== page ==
Feb 5, 2002

Frequency of isolation of Staphylococcus lugdunensis in consecutive urine cultures and relationship to urinary tract infection

Journal of Clinical Microbiology
D T HaileF R Cockerill

Abstract

Recent reports associate Staphylococcus lugdunensis with severe infection in humans. The frequency of this microorganism in urine cultures is unknown. Five hundred isolates of coagulase-negative staphylococci (CoNS) were recovered from 4,652 consecutive urine specimens submitted for culture to the Mayo Clinic Microbiology Laboratory. Thirty-one (6%) of 500 isolates of CoNS were identified as S. lugdunensis. In no case was S. lugdunensis isolated in pure culture; 29 (94%) of 31 S. lugdunensis isolates were part of mixed nonpathogenic flora. Medical records were reviewed for 30 of the 31 patients from whom these 31 isolates were isolated. Twenty-one (70%) of the 30 evaluable patients were not treated with antibiotics; the remaining 9 (30%) of 30 patients were treated with antibiotics that may be effective against S. lugdunensis. S. lugdunensis may be an unrecognized yet infrequent cause of urinary tract infection.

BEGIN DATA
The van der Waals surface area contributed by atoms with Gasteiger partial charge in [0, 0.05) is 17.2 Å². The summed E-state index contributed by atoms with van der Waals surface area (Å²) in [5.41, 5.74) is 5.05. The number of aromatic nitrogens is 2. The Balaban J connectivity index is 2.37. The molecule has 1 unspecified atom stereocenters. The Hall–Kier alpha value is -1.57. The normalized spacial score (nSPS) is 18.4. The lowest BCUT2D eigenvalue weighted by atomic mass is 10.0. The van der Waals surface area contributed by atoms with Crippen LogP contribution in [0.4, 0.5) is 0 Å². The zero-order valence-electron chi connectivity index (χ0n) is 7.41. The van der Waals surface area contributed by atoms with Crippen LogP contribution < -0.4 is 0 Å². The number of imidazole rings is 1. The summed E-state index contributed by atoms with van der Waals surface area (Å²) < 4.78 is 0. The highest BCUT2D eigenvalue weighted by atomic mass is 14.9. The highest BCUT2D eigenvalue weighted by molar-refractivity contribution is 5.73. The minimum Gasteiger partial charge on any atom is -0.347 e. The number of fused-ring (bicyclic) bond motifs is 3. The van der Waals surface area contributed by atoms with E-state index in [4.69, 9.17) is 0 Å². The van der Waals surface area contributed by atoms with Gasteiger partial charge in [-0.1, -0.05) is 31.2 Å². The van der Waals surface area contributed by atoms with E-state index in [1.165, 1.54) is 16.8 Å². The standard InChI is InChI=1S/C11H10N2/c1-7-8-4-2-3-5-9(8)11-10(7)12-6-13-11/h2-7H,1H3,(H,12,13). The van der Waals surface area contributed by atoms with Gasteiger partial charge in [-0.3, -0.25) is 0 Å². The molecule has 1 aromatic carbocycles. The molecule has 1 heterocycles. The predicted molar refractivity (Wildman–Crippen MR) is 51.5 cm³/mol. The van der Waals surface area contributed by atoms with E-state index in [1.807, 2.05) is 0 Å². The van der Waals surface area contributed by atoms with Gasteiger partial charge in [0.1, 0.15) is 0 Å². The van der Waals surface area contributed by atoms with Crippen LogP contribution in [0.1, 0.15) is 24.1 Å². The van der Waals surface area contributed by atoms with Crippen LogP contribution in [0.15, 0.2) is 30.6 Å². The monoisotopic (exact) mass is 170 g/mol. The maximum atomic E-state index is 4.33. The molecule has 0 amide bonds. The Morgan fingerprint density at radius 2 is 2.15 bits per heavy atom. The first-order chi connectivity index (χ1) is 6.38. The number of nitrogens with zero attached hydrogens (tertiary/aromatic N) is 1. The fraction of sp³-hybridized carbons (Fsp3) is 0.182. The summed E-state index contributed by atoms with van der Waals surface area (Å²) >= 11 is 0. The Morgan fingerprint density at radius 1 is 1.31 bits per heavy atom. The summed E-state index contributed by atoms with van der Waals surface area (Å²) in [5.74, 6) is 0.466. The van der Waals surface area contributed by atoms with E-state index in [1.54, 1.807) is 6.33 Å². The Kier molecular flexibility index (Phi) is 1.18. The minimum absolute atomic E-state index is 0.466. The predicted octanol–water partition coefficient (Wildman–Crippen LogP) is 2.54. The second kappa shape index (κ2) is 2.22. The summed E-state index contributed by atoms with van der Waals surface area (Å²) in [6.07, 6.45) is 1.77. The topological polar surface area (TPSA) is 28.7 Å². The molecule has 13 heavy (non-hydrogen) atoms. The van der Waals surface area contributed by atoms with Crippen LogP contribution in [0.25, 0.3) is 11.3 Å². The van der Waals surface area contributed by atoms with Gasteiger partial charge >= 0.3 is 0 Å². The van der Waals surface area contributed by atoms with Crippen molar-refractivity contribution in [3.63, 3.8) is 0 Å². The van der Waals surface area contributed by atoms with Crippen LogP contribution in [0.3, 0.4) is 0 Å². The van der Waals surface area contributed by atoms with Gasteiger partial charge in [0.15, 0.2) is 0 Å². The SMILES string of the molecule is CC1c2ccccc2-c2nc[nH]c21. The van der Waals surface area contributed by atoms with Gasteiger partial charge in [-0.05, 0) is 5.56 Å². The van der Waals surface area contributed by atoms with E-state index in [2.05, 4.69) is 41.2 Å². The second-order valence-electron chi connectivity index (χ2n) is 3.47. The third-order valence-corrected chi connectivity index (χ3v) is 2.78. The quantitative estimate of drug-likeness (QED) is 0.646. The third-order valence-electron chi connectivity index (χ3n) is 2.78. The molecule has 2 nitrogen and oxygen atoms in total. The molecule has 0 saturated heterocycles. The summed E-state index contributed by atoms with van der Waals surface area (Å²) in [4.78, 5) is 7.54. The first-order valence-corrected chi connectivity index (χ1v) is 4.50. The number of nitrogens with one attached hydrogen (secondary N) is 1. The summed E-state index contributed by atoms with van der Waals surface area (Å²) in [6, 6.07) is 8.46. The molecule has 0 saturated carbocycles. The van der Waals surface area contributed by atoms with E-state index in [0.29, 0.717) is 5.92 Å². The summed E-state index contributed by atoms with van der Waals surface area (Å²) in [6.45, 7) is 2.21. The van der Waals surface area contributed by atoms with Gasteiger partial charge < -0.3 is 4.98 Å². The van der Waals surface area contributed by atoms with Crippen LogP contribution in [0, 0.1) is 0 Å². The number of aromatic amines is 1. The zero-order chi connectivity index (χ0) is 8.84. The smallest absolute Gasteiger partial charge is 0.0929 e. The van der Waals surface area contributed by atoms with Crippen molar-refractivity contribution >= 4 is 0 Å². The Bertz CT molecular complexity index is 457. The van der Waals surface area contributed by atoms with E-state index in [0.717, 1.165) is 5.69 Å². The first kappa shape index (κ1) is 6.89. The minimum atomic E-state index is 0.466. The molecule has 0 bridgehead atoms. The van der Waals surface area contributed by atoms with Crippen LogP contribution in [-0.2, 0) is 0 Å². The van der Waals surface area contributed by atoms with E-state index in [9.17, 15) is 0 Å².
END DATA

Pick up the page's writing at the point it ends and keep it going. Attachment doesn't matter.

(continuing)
• References9
  • Citations18

References

  • References9
  • Citations18

Citations

Mentioned in this Paper

Microorganism
Staphylocoagulase
Urine
Antibiotic throat preparations
Antifungal Antibiotics, Topical
Urinary Tract Infection
Genus staphylococcus
Staphylococcal Infections
Laboratories; Clinical Medical Laboratory
Bikinia le-testui

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